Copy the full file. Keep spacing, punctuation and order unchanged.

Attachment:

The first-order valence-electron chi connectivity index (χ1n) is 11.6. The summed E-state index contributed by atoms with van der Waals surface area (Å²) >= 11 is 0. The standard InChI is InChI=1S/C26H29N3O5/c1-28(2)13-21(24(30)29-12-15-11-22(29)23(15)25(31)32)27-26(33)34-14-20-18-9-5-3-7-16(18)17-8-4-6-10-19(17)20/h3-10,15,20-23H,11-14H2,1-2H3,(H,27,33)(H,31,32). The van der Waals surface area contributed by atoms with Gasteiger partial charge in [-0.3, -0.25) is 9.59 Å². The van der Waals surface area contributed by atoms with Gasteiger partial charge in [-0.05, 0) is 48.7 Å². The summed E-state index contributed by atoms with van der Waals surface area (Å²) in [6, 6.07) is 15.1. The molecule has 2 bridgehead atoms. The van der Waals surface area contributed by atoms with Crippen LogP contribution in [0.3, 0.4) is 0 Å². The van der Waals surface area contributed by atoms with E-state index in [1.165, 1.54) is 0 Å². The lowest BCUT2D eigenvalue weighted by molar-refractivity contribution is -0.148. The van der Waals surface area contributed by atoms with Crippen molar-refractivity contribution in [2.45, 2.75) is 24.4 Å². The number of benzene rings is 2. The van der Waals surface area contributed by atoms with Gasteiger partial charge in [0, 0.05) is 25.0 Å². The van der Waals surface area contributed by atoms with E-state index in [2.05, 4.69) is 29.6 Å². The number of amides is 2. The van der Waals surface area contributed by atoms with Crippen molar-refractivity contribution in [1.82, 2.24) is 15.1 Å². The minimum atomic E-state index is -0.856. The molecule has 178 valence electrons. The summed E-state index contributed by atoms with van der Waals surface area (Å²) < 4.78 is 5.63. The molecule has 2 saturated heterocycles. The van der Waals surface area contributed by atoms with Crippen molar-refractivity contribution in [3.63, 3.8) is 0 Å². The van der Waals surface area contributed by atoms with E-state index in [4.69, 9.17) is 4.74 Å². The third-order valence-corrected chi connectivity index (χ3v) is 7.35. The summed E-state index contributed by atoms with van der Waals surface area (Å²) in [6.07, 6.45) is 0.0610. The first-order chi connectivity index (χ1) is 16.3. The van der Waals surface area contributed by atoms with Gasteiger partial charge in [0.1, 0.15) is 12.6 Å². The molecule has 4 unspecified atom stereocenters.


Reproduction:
The first-order valence-electron chi connectivity index (χ1n) is 11.6. The summed E-state index contributed by atoms with van der Waals surface area (Å²) >= 11 is 0. The standard InChI is InChI=1S/C26H29N3O5/c1-28(2)13-21(24(30)29-12-15-11-22(29)23(15)25(31)32)27-26(33)34-14-20-18-9-5-3-7-16(18)17-8-4-6-10-19(17)20/h3-10,15,20-23H,11-14H2,1-2H3,(H,27,33)(H,31,32). The van der Waals surface area contributed by atoms with Gasteiger partial charge in [-0.3, -0.25) is 9.59 Å². The van der Waals surface area contributed by atoms with Gasteiger partial charge in [-0.05, 0) is 48.7 Å². The summed E-state index contributed by atoms with van der Waals surface area (Å²) in [6, 6.07) is 15.1. The molecule has 2 bridgehead atoms. The van der Waals surface area contributed by atoms with Crippen LogP contribution in [0.3, 0.4) is 0 Å². The van der Waals surface area contributed by atoms with E-state index in [1.165, 1.54) is 0 Å². The lowest BCUT2D eigenvalue weighted by molar-refractivity contribution is -0.148. The van der Waals surface area contributed by atoms with Crippen molar-refractivity contribution in [2.45, 2.75) is 24.4 Å². The number of benzene rings is 2. The van der Waals surface area contributed by atoms with Gasteiger partial charge in [0, 0.05) is 25.0 Å². The van der Waals surface area contributed by atoms with E-state index in [2.05, 4.69) is 29.6 Å². The number of amides is 2. The van der Waals surface area contributed by atoms with Crippen molar-refractivity contribution in [1.82, 2.24) is 15.1 Å². The minimum atomic E-state index is -0.856. The molecule has 178 valence electrons. The summed E-state index contributed by atoms with van der Waals surface area (Å²) < 4.78 is 5.63. The molecule has 2 saturated heterocycles. The van der Waals surface area contributed by atoms with Crippen molar-refractivity contribution in [3.63, 3.8) is 0 Å². The van der Waals surface area contributed by atoms with E-state index in [4.69, 9.17) is 4.74 Å². The third-order valence-corrected chi connectivity index (χ3v) is 7.35. The summed E-state index contributed by atoms with van der Waals surface area (Å²) in [6.07, 6.45) is 0.0610. The first-order chi connectivity index (χ1) is 16.3. The van der Waals surface area contributed by atoms with Gasteiger partial charge in [0.1, 0.15) is 12.6 Å². The molecule has 4 unspecified atom stereocenters.